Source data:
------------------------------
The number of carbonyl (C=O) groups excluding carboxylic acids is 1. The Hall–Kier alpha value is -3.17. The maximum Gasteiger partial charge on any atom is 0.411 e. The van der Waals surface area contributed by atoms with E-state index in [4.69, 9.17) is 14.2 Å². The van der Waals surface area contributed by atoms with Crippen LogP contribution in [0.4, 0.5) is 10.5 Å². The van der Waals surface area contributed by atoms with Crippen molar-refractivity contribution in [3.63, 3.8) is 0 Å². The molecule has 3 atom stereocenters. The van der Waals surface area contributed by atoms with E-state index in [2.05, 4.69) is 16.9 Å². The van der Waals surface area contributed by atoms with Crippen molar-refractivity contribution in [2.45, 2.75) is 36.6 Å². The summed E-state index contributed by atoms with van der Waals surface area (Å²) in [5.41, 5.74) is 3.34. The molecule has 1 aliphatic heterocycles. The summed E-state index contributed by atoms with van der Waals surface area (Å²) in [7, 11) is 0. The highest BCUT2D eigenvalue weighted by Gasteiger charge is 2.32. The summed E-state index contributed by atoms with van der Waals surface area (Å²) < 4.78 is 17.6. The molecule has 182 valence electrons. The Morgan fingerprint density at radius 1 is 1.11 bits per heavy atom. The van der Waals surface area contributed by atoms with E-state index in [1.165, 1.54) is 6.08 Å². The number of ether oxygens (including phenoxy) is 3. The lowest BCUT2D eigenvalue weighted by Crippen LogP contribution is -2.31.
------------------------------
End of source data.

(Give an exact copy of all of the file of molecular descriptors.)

The number of carbonyl (C=O) groups excluding carboxylic acids is 1. The Hall–Kier alpha value is -3.17. The maximum Gasteiger partial charge on any atom is 0.411 e. The van der Waals surface area contributed by atoms with E-state index in [4.69, 9.17) is 14.2 Å². The van der Waals surface area contributed by atoms with Crippen LogP contribution in [0.4, 0.5) is 10.5 Å². The van der Waals surface area contributed by atoms with Crippen molar-refractivity contribution in [3.63, 3.8) is 0 Å². The molecule has 3 atom stereocenters. The van der Waals surface area contributed by atoms with E-state index in [2.05, 4.69) is 16.9 Å². The van der Waals surface area contributed by atoms with Crippen molar-refractivity contribution in [2.45, 2.75) is 36.6 Å². The summed E-state index contributed by atoms with van der Waals surface area (Å²) in [5.41, 5.74) is 3.34. The molecule has 1 aliphatic heterocycles. The summed E-state index contributed by atoms with van der Waals surface area (Å²) in [7, 11) is 0. The highest BCUT2D eigenvalue weighted by Gasteiger charge is 2.32. The summed E-state index contributed by atoms with van der Waals surface area (Å²) < 4.78 is 17.6. The molecule has 182 valence electrons. The Morgan fingerprint density at radius 1 is 1.11 bits per heavy atom. The van der Waals surface area contributed by atoms with E-state index in [1.165, 1.54) is 6.08 Å². The number of ether oxygens (including phenoxy) is 3. The lowest BCUT2D eigenvalue weighted by Crippen LogP contribution is -2.31.